The 17 new constituencies?

Northern Ireland's parliamentary map is about to be redrawn again, with the number of seats cut from 18 to 17. This is likely to result in Belfast being reduced from four seats to three, two of which (on recent form) look like decent prospects for Sinn Féin. The former SDLP leader's seat of South Belfast is unlikely to survive, and the new boundaries of the South Antrim seat held by the UUP's Danny Kennedy Kinahan (thanks Kevin and Windowlean) are likely to favour the DUP, who he narrowly beat in 2015.

In detail: the coming Assembly election will be the last time that the current 18 constituencies are used for a Northern Ireland-wide election.

Current map

(This map taken from the Boundary Commission's archive site, but I have drawn on it to emphasise the boundaries.)

You may remember that the 2010-2015 Coalition government legislated to reduce the House of Commons from 650 to 600 seats, and that on that basis Northern Ireland was scheduled to lose two of its MPs and to be reduced to 16 seats. The Boundary Commission for Northern Ireland duly produced a new map of 16 constituencies, including reducing Belfast to three seats, but these were never enacted because the Liberal Democrats voted with the opposition to prevent the implementation of the new boundaries (not that it did them much good).

Rejected 16-seat map (2012)

(This map is also from the Boundary Commission archive site; I have drawn on it again to emphasise the then proposed new seats. The areas in light pink on the map are where the Boundary Commission's revised recommendations differed from their provisional recommendations; in each case it was a change that I had proposed, though I proposed other changes that were not accepted.)

Although the implementation of the changes in the last parliament was blocked, the law has not been changed and it still mandates a reduction to 600 seats overall, varying no more than 5% from average size in most cases, and to be revised every five-year Parliament. But this time, it seems that Northern Ireland's electorate has increased while the number of voters in England, Scotland and Wales has decreased, to the point that the Six Counties will now be entitled to 17 MPs out of 600, a loss of only one. I've had a go at working out one set of possible boundaries:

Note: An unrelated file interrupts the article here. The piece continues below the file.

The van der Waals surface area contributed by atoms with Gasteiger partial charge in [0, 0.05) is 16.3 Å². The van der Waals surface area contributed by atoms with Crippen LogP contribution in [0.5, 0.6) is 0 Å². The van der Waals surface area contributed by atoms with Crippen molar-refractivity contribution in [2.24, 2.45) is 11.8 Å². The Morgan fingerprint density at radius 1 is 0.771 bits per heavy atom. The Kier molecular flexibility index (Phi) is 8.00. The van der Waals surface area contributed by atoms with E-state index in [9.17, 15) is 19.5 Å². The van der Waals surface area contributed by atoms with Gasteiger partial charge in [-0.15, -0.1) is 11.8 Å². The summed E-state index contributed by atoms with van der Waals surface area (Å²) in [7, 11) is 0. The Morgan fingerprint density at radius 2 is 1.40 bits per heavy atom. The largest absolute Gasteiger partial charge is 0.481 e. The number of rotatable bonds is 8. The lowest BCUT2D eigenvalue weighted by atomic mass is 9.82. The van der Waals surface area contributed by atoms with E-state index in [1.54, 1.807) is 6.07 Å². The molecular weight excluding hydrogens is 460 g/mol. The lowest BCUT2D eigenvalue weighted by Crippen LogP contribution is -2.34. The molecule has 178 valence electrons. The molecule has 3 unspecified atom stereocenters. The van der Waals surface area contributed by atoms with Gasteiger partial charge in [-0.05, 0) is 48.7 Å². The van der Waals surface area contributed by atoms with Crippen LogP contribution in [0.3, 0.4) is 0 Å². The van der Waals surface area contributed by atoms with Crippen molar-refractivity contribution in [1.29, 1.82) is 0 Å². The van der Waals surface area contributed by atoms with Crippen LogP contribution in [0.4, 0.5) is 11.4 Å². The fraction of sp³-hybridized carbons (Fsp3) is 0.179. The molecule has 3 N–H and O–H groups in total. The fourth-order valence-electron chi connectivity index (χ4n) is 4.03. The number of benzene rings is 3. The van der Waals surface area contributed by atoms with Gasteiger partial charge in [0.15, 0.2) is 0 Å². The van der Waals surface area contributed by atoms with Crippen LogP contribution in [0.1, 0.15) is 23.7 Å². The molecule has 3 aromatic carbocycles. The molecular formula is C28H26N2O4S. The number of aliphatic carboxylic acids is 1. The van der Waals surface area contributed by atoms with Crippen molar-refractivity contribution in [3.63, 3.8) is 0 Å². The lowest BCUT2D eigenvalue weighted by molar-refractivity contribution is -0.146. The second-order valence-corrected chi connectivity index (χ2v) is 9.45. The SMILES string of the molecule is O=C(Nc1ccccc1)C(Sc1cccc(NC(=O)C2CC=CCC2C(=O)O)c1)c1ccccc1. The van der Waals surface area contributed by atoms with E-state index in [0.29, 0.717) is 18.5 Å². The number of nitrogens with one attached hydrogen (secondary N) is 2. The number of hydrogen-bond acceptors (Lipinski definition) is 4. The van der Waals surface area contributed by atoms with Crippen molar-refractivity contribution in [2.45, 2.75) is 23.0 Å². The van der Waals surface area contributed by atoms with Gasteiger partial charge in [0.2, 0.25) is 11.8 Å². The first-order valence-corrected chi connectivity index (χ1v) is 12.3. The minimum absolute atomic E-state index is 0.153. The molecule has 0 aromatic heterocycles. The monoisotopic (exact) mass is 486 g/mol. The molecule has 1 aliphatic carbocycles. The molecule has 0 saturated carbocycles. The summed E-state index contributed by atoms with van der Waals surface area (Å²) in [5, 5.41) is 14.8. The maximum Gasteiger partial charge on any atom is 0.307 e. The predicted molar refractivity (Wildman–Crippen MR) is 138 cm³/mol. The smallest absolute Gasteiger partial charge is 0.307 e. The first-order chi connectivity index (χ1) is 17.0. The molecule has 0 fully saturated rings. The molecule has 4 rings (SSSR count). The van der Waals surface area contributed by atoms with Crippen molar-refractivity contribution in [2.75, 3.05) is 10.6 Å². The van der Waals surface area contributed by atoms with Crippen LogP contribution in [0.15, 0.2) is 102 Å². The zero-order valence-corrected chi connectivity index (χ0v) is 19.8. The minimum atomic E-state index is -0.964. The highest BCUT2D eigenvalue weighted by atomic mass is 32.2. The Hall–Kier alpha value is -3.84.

My guess at a 17-seat map

(This map is from the District Electoral Area Commissioner's website, so the thin boundaries mark the DEA boundaries for the 11 new local councils elected in 2014; the thick red lines are my guess at the new constituencies.)

A couple of housekeeping points here. First, the building blocks now are the new electoral wards which are the basis of the 11 new local councils. The 16-seat map last time round was generated on the basis of the old wards which were drawn up in the 1990s for the 26 old councils. There are fewer new wards, and on average they are bigger and have more population. So the construction of constituencies using them is going to lead to some very rough edges (as I think is apparent from my map).

Second, the constituency electorate limits are a bit looser in Northern Ireland than elsewhere. In the UK as a whole, the upper limit on constituency size is 78,507 voters (as of 1 December 2015) and the lower limit 71,031; the lower limit for Northern Ireland, however, is 69,401. I argued strongly last time around that the Boundary Commission for Northern Ireland should have no hesitation in using the extra leeway, and I still think that, though in fact my own proposed seats are all inside both limits.

So, to the map. I could see no way of preserving four seats in Belfast. It only narrowly escaped going down to a three-seat city in the mid-1990s, and the numbers since then have got worse. The new Belfast City Council boundaries enclose just under 3/17 of Northern Ireland's voters. To add another seat's worth would mean extending the city constituencies far into the rural fringes, to the point that they would lose the city identity anyway.

Belfast has 60 wards, so if we divide into three that means twenty each. In fact the twenty wards (apart from Belvoir) east of the river Lagan make a nice East Belfast block, if a little under the ideal number. (I have a solution for that, though.) The forty western wards (including Belvoir) do not quite divide as neatly, but I've found a line that I think can work, though it means the boundary between the new North West and South West Belfast constituencies snakes through the streets of the Lower Falls.

Outside Belfast, it struck me that several constituencies are already within the Boundary Commission's set limits for the 17 new constituencies: Foyle, Fermanagh and South Tyrone, South Down, Newry and Armagh, Lagan Valley and North Antrim. Upper Bann is actually above the upper allowed limit already. So I rejigged the boundaries of Foyle, Fermanagh and South Tyrone, South Down, and Newry and Armagh to fit the new DEA and ward boundaries, and got fairly satisfactory results. If the Commission decides to minimise the (major) amendments to existing boundaries that must take place, that would fix those four fairly quickly.